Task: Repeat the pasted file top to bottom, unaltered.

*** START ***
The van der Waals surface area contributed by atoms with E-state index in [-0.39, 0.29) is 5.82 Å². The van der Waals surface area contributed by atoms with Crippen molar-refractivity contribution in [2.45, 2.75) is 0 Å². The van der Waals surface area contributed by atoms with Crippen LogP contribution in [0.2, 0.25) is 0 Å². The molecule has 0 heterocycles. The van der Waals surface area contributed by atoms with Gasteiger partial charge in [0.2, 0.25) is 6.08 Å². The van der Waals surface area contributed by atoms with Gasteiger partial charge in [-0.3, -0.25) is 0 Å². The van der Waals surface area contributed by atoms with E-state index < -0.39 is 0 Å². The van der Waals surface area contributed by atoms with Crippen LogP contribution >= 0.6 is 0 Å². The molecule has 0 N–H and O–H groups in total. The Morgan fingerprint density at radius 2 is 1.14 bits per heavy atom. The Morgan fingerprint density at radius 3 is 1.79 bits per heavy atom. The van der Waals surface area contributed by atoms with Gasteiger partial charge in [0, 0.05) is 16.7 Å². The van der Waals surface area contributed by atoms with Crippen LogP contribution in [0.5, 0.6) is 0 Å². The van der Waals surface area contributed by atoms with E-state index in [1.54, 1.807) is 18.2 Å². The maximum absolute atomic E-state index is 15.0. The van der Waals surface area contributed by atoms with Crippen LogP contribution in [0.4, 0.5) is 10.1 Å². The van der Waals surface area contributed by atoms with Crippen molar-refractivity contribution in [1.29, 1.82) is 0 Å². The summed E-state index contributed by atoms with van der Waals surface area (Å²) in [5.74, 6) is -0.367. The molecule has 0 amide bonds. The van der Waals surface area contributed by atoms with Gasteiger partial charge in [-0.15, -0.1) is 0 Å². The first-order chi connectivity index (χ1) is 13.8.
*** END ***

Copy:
The van der Waals surface area contributed by atoms with E-state index in [-0.39, 0.29) is 5.82 Å². The van der Waals surface area contributed by atoms with Crippen molar-refractivity contribution in [2.45, 2.75) is 0 Å². The van der Waals surface area contributed by atoms with Crippen LogP contribution in [0.2, 0.25) is 0 Å². The molecule has 0 heterocycles. The van der Waals surface area contributed by atoms with Gasteiger partial charge in [0.2, 0.25) is 6.08 Å². The van der Waals surface area contributed by atoms with Gasteiger partial charge in [-0.3, -0.25) is 0 Å². The van der Waals surface area contributed by atoms with E-state index < -0.39 is 0 Å². The van der Waals surface area contributed by atoms with Crippen LogP contribution >= 0.6 is 0 Å². The molecule has 0 N–H and O–H groups in total. The Morgan fingerprint density at radius 2 is 1.14 bits per heavy atom. The Morgan fingerprint density at radius 3 is 1.79 bits per heavy atom. The van der Waals surface area contributed by atoms with Gasteiger partial charge in [0, 0.05) is 16.7 Å². The van der Waals surface area contributed by atoms with Crippen LogP contribution in [0.5, 0.6) is 0 Å². The van der Waals surface area contributed by atoms with E-state index in [1.54, 1.807) is 18.2 Å². The maximum absolute atomic E-state index is 15.0. The van der Waals surface area contributed by atoms with Crippen LogP contribution in [0.4, 0.5) is 10.1 Å². The van der Waals surface area contributed by atoms with Crippen molar-refractivity contribution in [1.29, 1.82) is 0 Å². The summed E-state index contributed by atoms with van der Waals surface area (Å²) in [5.74, 6) is -0.367. The molecule has 0 amide bonds. The van der Waals surface area contributed by atoms with Gasteiger partial charge in [-0.15, -0.1) is 0 Å². The first-order chi connectivity index (χ1) is 13.8.